New millennium gold rush begins in Rossland

Dan Wehrle, a professional geoscientist living in Rossland, has begun recent gold exploration activities near the Golden City.

There is gold in them thar hills of Rossland, even over 100 years after the gold rush ended.

Dan Wehrle, a professional geoscientist living in Rossland, has begun recent reclamation and gold exploration activities near the Golden City on one of its former major gold-producing claims, and the activity looks promising.

The owner of several claims in town, Wehrle has been doing work on the over-100-year-old claims with the intent of making them productive again.

He spoke to city council recently to give the public some knowledge of what he was doing at the eastern foot of Columbia Kootenay Mountain, rather than just relying on gossip and hearsay.

With no corporate backing or sponsorship, Wehrle has undertaken gold exploration in the Rossland region, all by hand. He has concentrated his activities in the old Mining School area, on the Rossland Mascot claim, next to the Columbia Kootenay mine.

“I want to find out if Rossland has another few million ounces left in her, through the intersection-and-abayment theory, there is very good potential in there,” he said.

In the 1890s several mine tunnels were blocked with ore after they were deemed unproductive—yielding around seven grams of gold per tonne.

The technology wasn’t there to process the ore, said Wehrle, as those early miners needed high grade ore, around one ounce per tonne (about four times as rich).

But with today’s technology, seven grams per tonne is considered ultra high grade ore, said Wehrle.

“So there is opportunity in the little bits that are there,” he said.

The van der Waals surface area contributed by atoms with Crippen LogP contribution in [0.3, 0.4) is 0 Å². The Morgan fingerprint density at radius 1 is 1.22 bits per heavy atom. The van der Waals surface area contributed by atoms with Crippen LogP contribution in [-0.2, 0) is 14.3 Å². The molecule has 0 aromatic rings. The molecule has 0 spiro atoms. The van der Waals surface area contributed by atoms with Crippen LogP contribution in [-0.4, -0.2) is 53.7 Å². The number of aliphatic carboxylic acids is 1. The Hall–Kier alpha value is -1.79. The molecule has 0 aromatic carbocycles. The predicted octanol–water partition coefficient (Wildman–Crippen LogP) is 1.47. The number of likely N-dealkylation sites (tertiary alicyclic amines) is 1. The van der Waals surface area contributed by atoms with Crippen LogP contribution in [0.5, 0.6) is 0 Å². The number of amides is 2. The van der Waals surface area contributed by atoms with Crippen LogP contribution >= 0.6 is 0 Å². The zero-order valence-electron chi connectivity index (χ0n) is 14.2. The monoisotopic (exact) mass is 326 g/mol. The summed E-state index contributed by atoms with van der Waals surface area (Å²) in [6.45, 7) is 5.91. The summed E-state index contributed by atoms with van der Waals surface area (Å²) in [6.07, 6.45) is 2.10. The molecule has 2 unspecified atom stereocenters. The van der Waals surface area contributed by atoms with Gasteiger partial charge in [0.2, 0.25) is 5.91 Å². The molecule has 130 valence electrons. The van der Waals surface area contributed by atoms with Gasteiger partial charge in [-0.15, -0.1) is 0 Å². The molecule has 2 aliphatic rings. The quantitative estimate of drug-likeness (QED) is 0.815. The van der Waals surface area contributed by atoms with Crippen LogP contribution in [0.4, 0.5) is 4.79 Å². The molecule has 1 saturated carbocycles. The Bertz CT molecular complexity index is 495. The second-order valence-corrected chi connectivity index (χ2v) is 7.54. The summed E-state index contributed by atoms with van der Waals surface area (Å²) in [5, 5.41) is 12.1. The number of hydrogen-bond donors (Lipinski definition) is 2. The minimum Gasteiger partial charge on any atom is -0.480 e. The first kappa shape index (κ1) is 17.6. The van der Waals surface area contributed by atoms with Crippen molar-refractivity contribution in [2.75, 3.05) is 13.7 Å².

Not only is the project a search for more gold, it’s a labour of love as well, said Wehrle.

“We’ve been trying to bring the area back to its original state, or at least as close as we can,” he said.

Since 2010 Wehrle has been working in the area, researching, walking the old claims, sampling but in 2012 he started work in earnest.

In his first two years on the claims he discovered some historical artifacts out there, including an iron dam on one of the creeks.

“That’s part of the job too, to document some of the cultural resources out there,” he said.

There’s an assortment of debris piles, metal, mining cars and old nails littering the site as well. Wehrle is cleaning up a lot of areas as he prospects.

“What I am doing is part of what the ministry is encouraging now that is, when you are permitted to do exploration work, you should be actively at the same time cleaning up after yourself,” he said.

There is not supposed to be anything to cleanup at the end of a claim.

He has also taken it upon himself to clean up other areas that are not part of his claim, including a government burn site.

“This stuff needs to be cleaned up. People walk out there, walk their dogs,” so it’s safer to clean it up, Wehrle said. “I’ve really tried to make this a beautiful place. I love working out there … and I aim to keep it beautiful.”

The Mascot claim is an amalgamated, converted, reverted, Crown granted claim that was reverted again to a mineral claim.

Wehrle has plans for three more years of reclamation and underground rehabilitation, testing and sampling.

In the future there could be a large-scale operation on the site again, like the LeRoi once was, Wehrle said.

“Let’s face it, Rossland was a three million ounce producer. It used to be second largest gold producer west of the Ontario/Manitoba border,” he said. “Rossland was really on the map as far as gold was concerned.”


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